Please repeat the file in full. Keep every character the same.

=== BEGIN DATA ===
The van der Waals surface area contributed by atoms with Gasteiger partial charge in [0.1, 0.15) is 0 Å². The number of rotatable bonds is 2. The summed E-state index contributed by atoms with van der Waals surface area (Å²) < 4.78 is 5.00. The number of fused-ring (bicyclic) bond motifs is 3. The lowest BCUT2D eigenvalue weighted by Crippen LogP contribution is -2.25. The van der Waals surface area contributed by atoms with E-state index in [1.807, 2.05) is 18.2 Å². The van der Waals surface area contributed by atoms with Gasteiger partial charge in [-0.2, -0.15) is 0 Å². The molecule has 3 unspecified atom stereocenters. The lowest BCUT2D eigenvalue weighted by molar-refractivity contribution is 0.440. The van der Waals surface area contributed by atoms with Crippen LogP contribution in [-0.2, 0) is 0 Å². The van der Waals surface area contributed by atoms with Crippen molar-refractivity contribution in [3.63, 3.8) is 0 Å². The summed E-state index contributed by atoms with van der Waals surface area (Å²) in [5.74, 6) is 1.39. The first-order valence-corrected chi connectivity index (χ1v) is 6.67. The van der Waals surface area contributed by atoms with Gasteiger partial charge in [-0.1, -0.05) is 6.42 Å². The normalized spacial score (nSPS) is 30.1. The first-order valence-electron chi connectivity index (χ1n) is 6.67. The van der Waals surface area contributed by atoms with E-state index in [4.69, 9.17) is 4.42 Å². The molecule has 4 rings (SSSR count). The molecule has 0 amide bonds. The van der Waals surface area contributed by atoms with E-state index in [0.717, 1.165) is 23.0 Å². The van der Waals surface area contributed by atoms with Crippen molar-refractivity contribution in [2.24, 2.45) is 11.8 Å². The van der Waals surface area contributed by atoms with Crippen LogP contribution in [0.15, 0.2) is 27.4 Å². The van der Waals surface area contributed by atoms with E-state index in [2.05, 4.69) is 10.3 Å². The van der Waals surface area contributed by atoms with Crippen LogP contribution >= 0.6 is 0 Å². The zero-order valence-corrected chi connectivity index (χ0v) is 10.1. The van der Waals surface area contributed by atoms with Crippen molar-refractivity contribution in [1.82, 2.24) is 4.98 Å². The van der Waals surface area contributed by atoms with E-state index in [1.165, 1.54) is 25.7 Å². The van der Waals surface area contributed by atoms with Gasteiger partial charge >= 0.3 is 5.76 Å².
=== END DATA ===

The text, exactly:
The van der Waals surface area contributed by atoms with Gasteiger partial charge in [0.1, 0.15) is 0 Å². The number of rotatable bonds is 2. The summed E-state index contributed by atoms with van der Waals surface area (Å²) < 4.78 is 5.00. The number of fused-ring (bicyclic) bond motifs is 3. The lowest BCUT2D eigenvalue weighted by Crippen LogP contribution is -2.25. The van der Waals surface area contributed by atoms with E-state index in [1.807, 2.05) is 18.2 Å². The van der Waals surface area contributed by atoms with Gasteiger partial charge in [-0.2, -0.15) is 0 Å². The molecule has 3 unspecified atom stereocenters. The lowest BCUT2D eigenvalue weighted by molar-refractivity contribution is 0.440. The van der Waals surface area contributed by atoms with Crippen LogP contribution in [-0.2, 0) is 0 Å². The van der Waals surface area contributed by atoms with Crippen molar-refractivity contribution in [3.63, 3.8) is 0 Å². The summed E-state index contributed by atoms with van der Waals surface area (Å²) in [5.74, 6) is 1.39. The first-order valence-corrected chi connectivity index (χ1v) is 6.67. The van der Waals surface area contributed by atoms with Gasteiger partial charge in [-0.1, -0.05) is 6.42 Å². The normalized spacial score (nSPS) is 30.1. The first-order valence-electron chi connectivity index (χ1n) is 6.67. The van der Waals surface area contributed by atoms with E-state index in [4.69, 9.17) is 4.42 Å². The molecule has 4 rings (SSSR count). The molecule has 0 amide bonds. The van der Waals surface area contributed by atoms with E-state index in [0.717, 1.165) is 23.0 Å². The van der Waals surface area contributed by atoms with Crippen molar-refractivity contribution in [2.24, 2.45) is 11.8 Å². The van der Waals surface area contributed by atoms with Crippen LogP contribution in [0.15, 0.2) is 27.4 Å². The van der Waals surface area contributed by atoms with E-state index in [2.05, 4.69) is 10.3 Å². The van der Waals surface area contributed by atoms with Crippen LogP contribution >= 0.6 is 0 Å². The zero-order valence-corrected chi connectivity index (χ0v) is 10.1. The van der Waals surface area contributed by atoms with Crippen molar-refractivity contribution in [1.82, 2.24) is 4.98 Å². The van der Waals surface area contributed by atoms with E-state index in [1.165, 1.54) is 25.7 Å². The van der Waals surface area contributed by atoms with Gasteiger partial charge >= 0.3 is 5.76 Å².